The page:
For a recent piece on the rise and fall Evo Morales, Bolivia’s first indigenous president, National Public Radio spoke with Manuela Picq, Loewenstein Fellow and visiting associate professor in political science, who cast similarities between Morales' story and the story former Ecuadorian president Rafael Correa.
“Like Morales, says Picq, Correa established safety nets for lower-income families, invested in education and raised the minimum wage,” NPR reported. “But other interests got in the way of the promise to help marginalized populations. Little by little, Picq says, both Correa and Morales went back on commitments to safeguard the environment, giving priority to economic growth over the well-being of protected lands and the people who live there.”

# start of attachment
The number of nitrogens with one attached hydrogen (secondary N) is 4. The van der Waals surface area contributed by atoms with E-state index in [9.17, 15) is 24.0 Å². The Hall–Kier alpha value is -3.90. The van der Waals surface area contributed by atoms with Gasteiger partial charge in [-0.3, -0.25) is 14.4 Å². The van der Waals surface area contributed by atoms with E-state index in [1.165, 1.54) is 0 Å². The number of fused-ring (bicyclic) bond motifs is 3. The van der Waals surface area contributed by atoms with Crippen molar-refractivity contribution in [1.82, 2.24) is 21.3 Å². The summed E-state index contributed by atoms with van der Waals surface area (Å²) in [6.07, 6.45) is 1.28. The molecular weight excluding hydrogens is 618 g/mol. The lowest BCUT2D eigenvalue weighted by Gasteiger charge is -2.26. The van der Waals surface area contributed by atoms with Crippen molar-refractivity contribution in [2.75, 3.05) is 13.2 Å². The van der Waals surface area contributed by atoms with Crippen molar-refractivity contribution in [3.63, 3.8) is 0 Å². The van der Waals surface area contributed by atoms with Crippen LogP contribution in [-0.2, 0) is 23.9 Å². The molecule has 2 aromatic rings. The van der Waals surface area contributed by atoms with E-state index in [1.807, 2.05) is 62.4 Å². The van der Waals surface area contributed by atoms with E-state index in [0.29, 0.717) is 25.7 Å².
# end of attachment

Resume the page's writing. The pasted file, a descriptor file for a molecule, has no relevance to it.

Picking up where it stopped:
Morales “encouraged slash-and-burn practices in forested areas as a means to clearing land for more cattle ranching and farming. But a spike in slashing and burning was linked to the fires that blazed throughout the Chiquitania region earlier this year,” NPR reported.
"The cost for the ecosystem is huge," said Picq, "and the cost for Indigenous people is enormous."
But it was attempts to remain in office at all costs and to repress their critics that hurt these leaders the most in the end, Picq and others told NPR.
“In 2015, Picq was jailed during a protest against Ecuador's lifting of term limits for elected officials and had her visa revoked overnight. She likens this to Morales' maneuvering the legal system to run for a fourth term even after 51% of voters rejected a referendum that would have allowed him to do so,” NPR reported.